Archive | March, 2011

Beyond Goodwill and Language: Why Ecopoetics Should Embrace Policy Wonks

21 Mar

(This post is part of conversation with poet and friend Moriah Purdy. The first post can be read over at Here Now, Myriads.)

Moriah has already provided some good working definitions of ecopoetics already, so I don’t have much to add on that front. My primary interest in ecopoetics is how it intersects with policy and political activism. I welcome responses from anyone, though I’m eager to hear the thoughts of my co-blogging conversationalist.

The oft posed questions surrounding poetry and practice run something like, “Does poetry do anything? Can ecopoetics help change environmental policy for the better?” These are often rhetorical questions or placeholders for future debates that don’t materialize.  I want to try to begin addressing them, and so I’ll offer what I see as the major limitation of ecopoetics (however defined): It doesn’t help us think about the environmental problems currently facing us.

This isn’t necessarily a bad thing, especially if we’re focusing on ecopoetics as a poems themselves; poetry doesn’t pretended to offer the kinds arguments and evidence that essays or policy papers do, so it would be unfair to criticize ecopoets for not doing something they’ve never pretended to do. But much of the discussion surrounding ecopoetics seems to offer up questions without attempts to work through problems or offer potential solutions. An excerpt from Amartya Sen’s The Idea of Justice highlights my concern:

Consider another subject, which is beginning, at long last, to receive the attention it deserves, that is, the neglect and deterioration of the natural environment. It is, as is increasingly clear, a hugely serious problem and one that is closely linked with the negative effects of human behaviour, but the problem does not arise from any desire of people today to hurt those yet to be born, or even to be deliberately callous about the future generations’ interests. And yet, through lack of reasoned engagement and action, we do still fail to take adequate care of the environment around us and the sustainability of the requirements of good life. To prevent catastrophes caused by human negligence or callous obduracy, we need critical scrutiny, not just goodwill towards others.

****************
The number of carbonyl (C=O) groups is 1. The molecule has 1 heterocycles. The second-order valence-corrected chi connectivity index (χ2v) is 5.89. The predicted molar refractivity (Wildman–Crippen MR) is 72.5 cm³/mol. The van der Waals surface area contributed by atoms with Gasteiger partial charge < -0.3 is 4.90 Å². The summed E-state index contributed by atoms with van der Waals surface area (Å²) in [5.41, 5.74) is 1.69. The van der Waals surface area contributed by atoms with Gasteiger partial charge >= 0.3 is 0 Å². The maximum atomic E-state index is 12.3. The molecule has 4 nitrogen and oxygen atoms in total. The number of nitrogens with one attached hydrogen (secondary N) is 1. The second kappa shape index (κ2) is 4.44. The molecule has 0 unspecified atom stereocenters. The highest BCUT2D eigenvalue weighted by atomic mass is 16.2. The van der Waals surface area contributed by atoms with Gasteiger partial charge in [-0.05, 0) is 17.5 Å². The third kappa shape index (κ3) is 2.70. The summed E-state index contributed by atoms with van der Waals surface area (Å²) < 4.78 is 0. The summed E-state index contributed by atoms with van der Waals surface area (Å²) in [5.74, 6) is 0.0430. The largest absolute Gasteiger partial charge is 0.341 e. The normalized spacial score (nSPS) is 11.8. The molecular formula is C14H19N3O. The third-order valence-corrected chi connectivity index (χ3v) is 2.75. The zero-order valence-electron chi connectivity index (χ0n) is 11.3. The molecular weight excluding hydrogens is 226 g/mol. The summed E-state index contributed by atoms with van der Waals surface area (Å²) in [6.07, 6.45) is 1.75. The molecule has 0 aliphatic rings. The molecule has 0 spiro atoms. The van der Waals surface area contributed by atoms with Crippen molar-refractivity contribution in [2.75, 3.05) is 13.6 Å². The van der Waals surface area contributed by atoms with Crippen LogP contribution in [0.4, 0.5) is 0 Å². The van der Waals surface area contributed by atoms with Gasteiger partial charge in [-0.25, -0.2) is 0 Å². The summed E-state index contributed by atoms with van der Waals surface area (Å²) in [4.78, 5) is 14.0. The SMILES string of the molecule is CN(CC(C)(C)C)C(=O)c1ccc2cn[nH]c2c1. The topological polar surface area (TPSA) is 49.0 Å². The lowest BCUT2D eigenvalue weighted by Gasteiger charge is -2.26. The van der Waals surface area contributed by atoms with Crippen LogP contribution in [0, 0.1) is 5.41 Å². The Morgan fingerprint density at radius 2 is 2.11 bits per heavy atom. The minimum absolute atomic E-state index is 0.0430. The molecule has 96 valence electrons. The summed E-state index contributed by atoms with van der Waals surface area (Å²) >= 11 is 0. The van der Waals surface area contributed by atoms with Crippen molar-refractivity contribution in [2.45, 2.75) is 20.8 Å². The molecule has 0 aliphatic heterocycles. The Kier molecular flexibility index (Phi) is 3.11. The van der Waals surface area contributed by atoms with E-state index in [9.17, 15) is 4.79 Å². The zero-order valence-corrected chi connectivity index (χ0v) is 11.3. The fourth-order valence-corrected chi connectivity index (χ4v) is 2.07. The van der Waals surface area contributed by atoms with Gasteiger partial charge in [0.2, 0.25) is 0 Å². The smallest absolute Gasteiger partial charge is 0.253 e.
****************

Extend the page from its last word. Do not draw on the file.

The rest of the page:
Critical scrutiny is the key here, even though I think many ecopoets would argue that they are offering a kind of “critical scrutiny”—for example, by examining the ways we use language to talk about the environment. But I think that (much) of the critical scrutiny offered by ecopoetics is severely limited and often fails to address some of the most pressing concerns. This Tamiko Beyer post about the BP oil spill at the Kenyon Review blog is one such example¹:

I understand that to mean that the act of thinking through an ecopetics forces us to ask questions about the role and function of art/writing/etc. as we approach a critical ecological/environmental breaking point. The problems – as in the oil spill – are so huge and seemingly impossible to tackle – what use, then, poetry?

It’s a question that’s been asked before in many different contexts, but for me, it makes intuitive sense that an ecopoetics is a reasonable, appropriate, even vital response to ecological disaster. As one panelist pointed out (Iijima? Durand?) all poetry in some respect is ecopoetic: our language and language production cannot help but be influenced by and indicate the ecology that we exist in.

Given that, I want to think that we can start to reconsider our relationship with our ecology/environment by putting pressure on the language that is a manifestation of that relationship.

Though the problem is seemingly impossible to tackle, we already have a host of critical tools we can use to think about the problem: What are the environmental costs? What sort of regulation is missing? How have government regulators failed (or overreached)? What sort of legal remedies are effective/available? What kind of political action could communities muster to prevent future disasters?. It’s not that language is unimportant, it’s that the numerous disciplines that ecopoetics claims to include have spent some time thinking about these issues and these disciplines would be a great edition to the vocabulary of ecopoetics.  See, for example, Ryan Advent discussing the tension between environmentalists and the economic models which politicians and policy makers rely on to craft climate change legislation (or, as is the case with the US Congress, not make policy).

My feeling is that many ecopoets would nod along with some of these criticisms, admitting that, of course short term policy is indeed important, but that ecopoetics is playing a long game that is interested in changing the ways we think about the environment, breaking us out of status quo thinking and critical approaches (like economic models) which are too limited (or even damaging). I’m skeptical that many of these ecopoetic alternatives consider the full scope of the problem (global climate change is history’s greatest collective action problem–which problematic language game stands in the way of turning China, the US, and India into green nations?).  Which is why I’m interested to hear how others think ecopoetics can (or even shouldn’t) take into account some of the policy concerns of environmentalists and public debate.

fn.1: I don’t mean to suggest that Beyer is wholly unaware of other approaches to the oil spill besides language analysis; she says in the post that she hopes to revisit ecopoetic concerns in another post which, unfortunately, she didn’t write (only so many things you can address as a guest blogger). Perhaps she has since addressed similar concerns elsewhere.